Ziva Branstetter is the editor in chief of The Frontier, and also the Tall half of the Tiny & Tall show. That’s the nickname given to her and reporter Cary Aspinwall by friends. The Tall Blog takes on the big subjects that are dear to Branstetter: transparency, the news business and high-profile investigations. She’ll also talk about life starting a new digital media company in the middle of the country.
The state Supreme Court unanimously rejected Gov. Mary Fallin’s argument Monday that discovery and depositions in our lawsuit over execution records must be stayed, a victory for advocates of openness across the state.
Now the lawsuit can move forward, allowing us to find out more about how Fallin’s administration responds to open records requests. The process could produce some interesting results, as this administration has received state and national recognition for its lack of transparency.
Both are given to officials and organizations who do the most to inhibit the public’s right to know what it’s government is doing. (Full disclosure: I’m a board member of both organizations but had no role in choosing the “winners” of these awards.)
We also hope to learn the reasons why attorneys blacked out hundreds of sentences and dozens of pages in interview transcripts related to the execution.
Some redactions may conceal the fact that what witnesses told investigators didn’t line up with what officials such as Attorney General Scott Pruitt were saying publicly about the execution and events leading up to it.
I filed the lawsuit against Fallin and the Department of Public Safety in December over their failure to provide records related to the botched execution of Clayton Lockett more than a year ago. I was joined by the Tulsa World, with legal representation provided by Reporters Committee for Freedom of the Press, a non-profit devoted to transparency issues.
The lawsuit seeks records including emails and interview transcripts from Fallin and the Department of Public Safety.
Fallin assigned her public safety commissioner, Michael Thompson, to head up the state’s investigation into what went wrong during the 43 minute execution. Critics pointed out that Thompson answered to her, witnessed the execution and had authority over the prison system in his role.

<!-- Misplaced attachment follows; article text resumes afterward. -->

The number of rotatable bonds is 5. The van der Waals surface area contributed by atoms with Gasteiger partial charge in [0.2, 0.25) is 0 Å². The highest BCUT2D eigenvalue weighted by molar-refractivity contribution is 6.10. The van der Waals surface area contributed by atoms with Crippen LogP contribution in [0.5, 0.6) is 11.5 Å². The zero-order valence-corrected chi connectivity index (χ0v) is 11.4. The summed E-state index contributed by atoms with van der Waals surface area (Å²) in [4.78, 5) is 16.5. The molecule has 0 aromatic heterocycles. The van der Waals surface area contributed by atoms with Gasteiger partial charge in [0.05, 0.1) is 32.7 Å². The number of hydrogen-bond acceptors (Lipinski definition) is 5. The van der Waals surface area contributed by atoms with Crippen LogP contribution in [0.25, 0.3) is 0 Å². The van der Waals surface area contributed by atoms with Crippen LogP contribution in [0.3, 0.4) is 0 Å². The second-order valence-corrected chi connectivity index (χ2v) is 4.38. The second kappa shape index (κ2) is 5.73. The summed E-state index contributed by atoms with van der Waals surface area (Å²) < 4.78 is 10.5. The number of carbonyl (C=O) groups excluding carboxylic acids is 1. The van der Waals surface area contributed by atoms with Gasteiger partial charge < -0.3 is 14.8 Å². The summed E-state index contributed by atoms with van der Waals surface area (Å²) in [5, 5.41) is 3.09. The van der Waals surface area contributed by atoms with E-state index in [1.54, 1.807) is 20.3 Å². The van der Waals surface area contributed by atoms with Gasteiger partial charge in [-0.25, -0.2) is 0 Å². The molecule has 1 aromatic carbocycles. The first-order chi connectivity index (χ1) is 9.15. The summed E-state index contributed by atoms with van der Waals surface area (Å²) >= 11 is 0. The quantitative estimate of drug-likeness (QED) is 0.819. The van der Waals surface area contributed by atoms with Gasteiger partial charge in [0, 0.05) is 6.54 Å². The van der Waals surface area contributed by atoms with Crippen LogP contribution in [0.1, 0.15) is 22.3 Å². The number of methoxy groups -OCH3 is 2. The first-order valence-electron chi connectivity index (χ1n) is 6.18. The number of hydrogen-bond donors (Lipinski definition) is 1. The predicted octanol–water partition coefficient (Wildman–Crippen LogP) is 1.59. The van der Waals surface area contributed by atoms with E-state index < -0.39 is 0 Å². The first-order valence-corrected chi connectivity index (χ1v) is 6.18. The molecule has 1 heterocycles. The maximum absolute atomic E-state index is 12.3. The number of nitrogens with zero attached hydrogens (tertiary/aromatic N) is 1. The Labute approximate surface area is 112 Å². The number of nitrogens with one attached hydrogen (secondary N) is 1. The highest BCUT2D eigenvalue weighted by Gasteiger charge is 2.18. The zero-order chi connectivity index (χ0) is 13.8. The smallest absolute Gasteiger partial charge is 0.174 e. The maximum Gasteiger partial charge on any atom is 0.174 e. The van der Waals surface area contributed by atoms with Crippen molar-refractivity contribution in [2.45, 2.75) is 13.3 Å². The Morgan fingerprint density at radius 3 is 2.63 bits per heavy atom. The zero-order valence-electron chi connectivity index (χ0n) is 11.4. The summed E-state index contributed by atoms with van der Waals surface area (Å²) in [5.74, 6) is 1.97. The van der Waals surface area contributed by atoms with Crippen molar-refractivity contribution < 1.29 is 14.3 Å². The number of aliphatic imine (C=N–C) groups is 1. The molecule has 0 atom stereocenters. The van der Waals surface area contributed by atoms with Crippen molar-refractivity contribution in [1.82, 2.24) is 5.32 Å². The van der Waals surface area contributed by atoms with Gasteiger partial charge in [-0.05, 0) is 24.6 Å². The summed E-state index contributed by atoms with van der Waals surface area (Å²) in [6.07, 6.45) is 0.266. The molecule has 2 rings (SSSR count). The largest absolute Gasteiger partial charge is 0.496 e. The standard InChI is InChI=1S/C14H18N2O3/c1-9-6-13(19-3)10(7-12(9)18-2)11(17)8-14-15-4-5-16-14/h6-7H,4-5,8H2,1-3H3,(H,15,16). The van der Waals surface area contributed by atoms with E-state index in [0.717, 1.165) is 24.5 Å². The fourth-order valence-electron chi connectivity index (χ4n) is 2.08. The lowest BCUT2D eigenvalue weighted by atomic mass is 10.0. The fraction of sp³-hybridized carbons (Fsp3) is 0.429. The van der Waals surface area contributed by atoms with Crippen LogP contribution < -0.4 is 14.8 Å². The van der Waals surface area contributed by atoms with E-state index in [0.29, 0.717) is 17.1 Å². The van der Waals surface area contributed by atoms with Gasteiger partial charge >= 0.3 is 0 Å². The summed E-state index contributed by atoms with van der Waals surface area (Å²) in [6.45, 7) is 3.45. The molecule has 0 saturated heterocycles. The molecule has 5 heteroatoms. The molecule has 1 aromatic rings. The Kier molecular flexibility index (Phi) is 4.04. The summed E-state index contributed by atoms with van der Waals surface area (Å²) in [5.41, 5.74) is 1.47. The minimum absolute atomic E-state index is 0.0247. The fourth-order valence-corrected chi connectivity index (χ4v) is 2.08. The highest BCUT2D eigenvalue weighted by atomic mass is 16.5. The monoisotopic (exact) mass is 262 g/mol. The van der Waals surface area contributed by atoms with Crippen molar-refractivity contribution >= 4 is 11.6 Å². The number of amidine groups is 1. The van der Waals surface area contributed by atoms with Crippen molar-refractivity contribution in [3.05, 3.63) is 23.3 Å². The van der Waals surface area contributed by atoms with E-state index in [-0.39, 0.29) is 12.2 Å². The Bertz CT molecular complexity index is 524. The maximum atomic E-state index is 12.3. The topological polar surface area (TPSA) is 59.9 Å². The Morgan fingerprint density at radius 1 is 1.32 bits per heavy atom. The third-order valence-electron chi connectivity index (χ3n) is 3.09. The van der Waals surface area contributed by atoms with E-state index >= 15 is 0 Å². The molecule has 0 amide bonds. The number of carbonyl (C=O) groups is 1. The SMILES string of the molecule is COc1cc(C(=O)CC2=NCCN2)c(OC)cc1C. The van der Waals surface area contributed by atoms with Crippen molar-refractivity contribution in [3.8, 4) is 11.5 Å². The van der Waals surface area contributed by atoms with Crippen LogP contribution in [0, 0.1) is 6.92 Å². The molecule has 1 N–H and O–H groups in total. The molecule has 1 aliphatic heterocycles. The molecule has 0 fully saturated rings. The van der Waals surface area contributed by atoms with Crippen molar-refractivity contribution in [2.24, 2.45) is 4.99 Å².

Perhaps not surprisingly, the findings of the state’s investigation and information released were quite limited. Fallin wasn’t asked where she was that night (at a Thunder game) and her interview lasted about 30 minutes. It was stopped three times.
As often happens in open records lawsuits, the state did a document dump in March not long before a hearing in our lawsuit. (The state sent our attorneys a single 5,000-page PDF, a nightmare to deal with unless you have special software and a lot of patience. I have both.)
The records revealed that the prison staff felt pressured by two executions scheduled on one night and that the “third choice” doctor said he received no training other than being told he would pronounce death. Lockett had to help the medical team find a vein but the IV still failed, possibly because DOC lacked the right needles.
Prison warden Anita Trammell also told investigators she was asked to sign an affidavit prepared by Pruitt’s office that contained statements that weren’t true, including that she had verified the pharmacist’s license and the expiration dates on the lethal drugs.
Any day now, the U.S. Supreme Court will rule on a challenge by Oklahoma death row inmates to the state’s use of a new drug, midazolam. The court heard arguments in the challenge on April 29, precisely one year after Lockett’s 43-minute execution made headlines around the world.
It’s unclear why more than one year later, Fallin’s office and DPS are fighting so hard to keep records related to the execution under wraps. The investigation was concluded long ago.
Remaining documents we’ve asked for have already been gathered and redacted to remove any information that may be off limits legally.
Maybe they want to run out the clock on the U.S. Supreme Court case, hoping to avoid release of records that could contradict or weaken their arguments that midazolam is constitutional.
Or maybe they want to establish another legal precedent that weakens the Open Records Act, like the executive privilege decision.
In our case, attorneys for Fallin and DPS argue the courts have no jurisdiction to intervene until the state denies an Open Records Act request. And, they argue they haven’t denied the request.
Oklahoma County Judge Patricia Parrish ruled that the state’s one-year delay in providing records was, in effect, the same as a denial.
Nearly one in four people interviewed by the state as part of its investigaiton remain unidentified, including — inexplicably — the name of an executive branch employee who manned the open phone line to the prison and ordered the execution to begin.
It wasn’t Fallin or her general counsel, Steve Mullins. If you think you know who that person was, my email and phone number are at the end of this blog.
Ziva Branstetter 918-520-0406